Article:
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Specs for the Wii U, set to launch in 2012, have partially leaked.

A POWER7 CPU from IBM -- the same core design used inside the Watson supercomputer, which recently smoked Ken Jennings at Jeopardy on national TV.  (Source: IBM via Engadget)

The Wii U reportedly packs a GPU superior to the PS3 or Xbox 360's. It reportedly uses an AMD chip similar to that found in the Radeon 4000 Series.  (Source: Anandtech)
The system's full specs have leaked -- supposedly

Various sources have been busy spilling a semi-complete set of specs for the Wii U, Nintendo Comp., Ltd.'s (TYO:7974) quirky touch-screen successor to the best-selling Wii.

TIMEs "TechLand" blog claims that the console, set to launch in 2012, will pack a R700 series variant from Advanced Micro Devices, Inc. (AMD), built on a 32 nm process with 1 GB of video memory. R700 GPUs are found in AMD's two-generations-old Radeon 4000 Series -- the R700 architecture launched in 2008.

While the GPU may seem a bit underpowered by modern PC gaming standards, consider that the PlayStation 3 from Sony Corp. (
TYO:6758) uses a modified version of the NVIDIA Corp. (NVDA) chip found inside the GeForce 7800 (2006-era) and the Xbox 360 from Microsoft Corp. (MSFT) uses a "Xenos" AMD GPU -- which falls somewhere between a R520 (2005 era) and a R600 GPU (2006 era GPU).  In other words, by console standards, the Wii U's reported GPU is quite advanced, with its architecture surpassing those found in the PS3 or Xbox 360.

Likewise, the CPU sounds like a pretty tough character as well.  Engadget reports that Nintendo is using a POWER7 architecture CPU from International Business Machines Corp. (IBM) similar to that found in the Watson supercomputer.  By comparison, the PS3 uses a somewhat older Cell processor design, that is POWER4 compatible.  Noticeably missing are the core count and clock speed of the Wii U -- without this info it's unclear where the CPU will lie versus the PS3 in performance.


DRAM will reportedly be embedded directly on the CPU chip.  The amount of DRAM memory is still unknown -- Nintendo simply says it will be "a lot".


In an interview with Kotaku, Nintendo designer Katsuya Eguchi confirms that the Wii U will use a proprietary high-density optical disc format that isn't Blu-Ray.  That can't make Sony too happy.  Reportedly the discs will pack up to 25 GB -- the same as the maximum for a single-layer Blu-Ray disc.  Mr. Eguchi declined to reveal whether standard DVD playback would be supported, whether double-layer (50 GB) discs would be supported, and whether we might see movies shipping in this new format.

According to TIME the console will also likely have 8 GB of internal flash memory storage.  Additionally the system reportedly will have 4 USB ports and at least one SD card reader.  Using USB sticks or SD cards, the memory capacity can be expanded substantially.

A final item of interest is that the 6.2-inch touchscreen controller will be capable of output 1080p graphics via an HDMI connection.

From here on out the most pressing questions seem to be what the specifics of the CPU are (core count, clock speed); what kind of hardware rivals Microsoft and Sony are cooking up; and when that rival hardware will arrive.



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This article is over a month old, voting and posting comments is disabled

By CZroe on 6/15/2011 7:30:57 PM , Rating: 1
Playstation was originally an add-on for the SNES. 3DO was marketed to multiple manufacturers including Panasonic as a standardized platform from the 3DO company. Panasonic bought the follow-up console lock, stock, and barrel to sell as the "M2" (Matsushita 2). I would expect someone to mix up the Sony Playstation and Philips CD-i before thinking that the 3DO was ever meant as an SNES expansion!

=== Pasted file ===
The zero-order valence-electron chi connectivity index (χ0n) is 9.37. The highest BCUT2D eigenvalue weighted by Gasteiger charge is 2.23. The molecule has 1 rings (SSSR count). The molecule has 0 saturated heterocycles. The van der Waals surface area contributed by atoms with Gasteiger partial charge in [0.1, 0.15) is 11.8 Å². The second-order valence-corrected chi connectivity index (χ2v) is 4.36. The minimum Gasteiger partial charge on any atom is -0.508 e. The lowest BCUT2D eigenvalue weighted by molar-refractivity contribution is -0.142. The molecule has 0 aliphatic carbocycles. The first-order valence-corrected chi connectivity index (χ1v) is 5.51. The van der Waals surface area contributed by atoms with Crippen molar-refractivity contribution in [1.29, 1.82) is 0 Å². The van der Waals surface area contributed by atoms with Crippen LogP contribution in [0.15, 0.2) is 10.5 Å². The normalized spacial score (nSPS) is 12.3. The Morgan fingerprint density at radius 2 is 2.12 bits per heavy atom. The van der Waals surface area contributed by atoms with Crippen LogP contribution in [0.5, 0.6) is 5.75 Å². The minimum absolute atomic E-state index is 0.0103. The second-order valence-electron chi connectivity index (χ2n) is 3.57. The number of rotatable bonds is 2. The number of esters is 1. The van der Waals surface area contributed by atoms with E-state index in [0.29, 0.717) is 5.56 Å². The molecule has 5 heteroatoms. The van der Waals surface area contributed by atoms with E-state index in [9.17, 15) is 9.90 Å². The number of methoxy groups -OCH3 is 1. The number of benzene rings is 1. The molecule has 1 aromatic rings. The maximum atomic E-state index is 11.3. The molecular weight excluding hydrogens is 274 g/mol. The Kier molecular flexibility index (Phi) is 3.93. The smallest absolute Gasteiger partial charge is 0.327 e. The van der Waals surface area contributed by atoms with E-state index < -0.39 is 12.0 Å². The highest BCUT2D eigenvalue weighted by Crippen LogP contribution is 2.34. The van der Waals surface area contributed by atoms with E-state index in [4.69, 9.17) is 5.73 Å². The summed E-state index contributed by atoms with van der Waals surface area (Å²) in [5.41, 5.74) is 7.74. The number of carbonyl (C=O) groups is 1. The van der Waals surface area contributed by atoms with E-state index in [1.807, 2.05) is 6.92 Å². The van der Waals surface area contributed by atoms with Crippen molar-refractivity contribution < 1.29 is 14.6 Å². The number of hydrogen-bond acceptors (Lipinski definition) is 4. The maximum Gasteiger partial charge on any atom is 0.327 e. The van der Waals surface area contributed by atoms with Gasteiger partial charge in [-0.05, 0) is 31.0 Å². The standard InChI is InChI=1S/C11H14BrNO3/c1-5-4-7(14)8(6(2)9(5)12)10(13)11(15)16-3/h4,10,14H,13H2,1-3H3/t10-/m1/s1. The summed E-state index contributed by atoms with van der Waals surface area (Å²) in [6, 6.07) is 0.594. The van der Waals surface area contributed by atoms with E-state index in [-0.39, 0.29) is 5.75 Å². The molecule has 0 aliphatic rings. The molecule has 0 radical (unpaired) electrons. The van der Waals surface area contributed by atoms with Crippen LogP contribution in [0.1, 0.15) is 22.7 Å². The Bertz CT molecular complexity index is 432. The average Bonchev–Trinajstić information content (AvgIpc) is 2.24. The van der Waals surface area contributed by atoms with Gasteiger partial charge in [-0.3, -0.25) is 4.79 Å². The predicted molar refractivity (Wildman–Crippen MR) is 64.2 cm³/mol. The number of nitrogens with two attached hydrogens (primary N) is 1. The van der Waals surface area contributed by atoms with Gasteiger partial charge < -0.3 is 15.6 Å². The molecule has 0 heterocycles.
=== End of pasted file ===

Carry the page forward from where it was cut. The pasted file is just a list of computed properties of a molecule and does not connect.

Also, Sharp and Hitachi provided the LCD technology for the GBA, NDS, and 3DS, NOT Toshiba. They were played against each other instead of getting exclusive component contracts in an attempt to lower costs but Sharp and Hitachi were caught price-fixing instead. Anyway, the 3D parallax barrier tech that made the 3DS possible was Sharp's and neither Hitachi's nor Toshiba's.

HD-DVD required more error correction in order to be possible to make the discs on equipment designed for DVD tolerances. They were by their very nature more fragile from the start due to the equipment not being designed for such densities. The early DVD recorders all had caddies too (remember the early Panasonic DVD-RAM drives?). BD has a protective coating that is also necessary to make it acceptably durable with the error correction used at those densities, but they are both engineered to an acceptable tolerance of durability and capacity and neither is notably more or less fragile than the other. Panasonic/Matsushita was an exclusive Blu-Ray supporter and out-right manufactured the first slim notebook BD recorders for Sony notebooks in 2006. I own one. Hell, I used to work there when they first got the "Starcube" contract (leaked name before settling on Gamecube).

Fujitsu is about as relevant as Sony. Sony made many critical components of the NES and SNES, including the SPC700 audio processor that blew the competing 16-bit consoles out of the water.

My point is, a reasonable analysis shows anything BUT Toshiba and HD-DVD.


By CZroe on 6/15/2011 11:37:04 PM , Rating: 1
Wow. I was voted down for knowing the industry better than some guy who's willing to "bet anything" on his faulty industry knowledge? I hope that was a slip.


By Ichinisan on 6/16/2011 1:07:13 AM , Rating: 2
Well, I hope that canceled it out.

Samus: What's with all that nonsense? You clearly have no idea what you're talking about.


"We can't expect users to use common sense. That would eliminate the need for all sorts of legislation, committees, oversight and lawyers." -- Christopher Jennings














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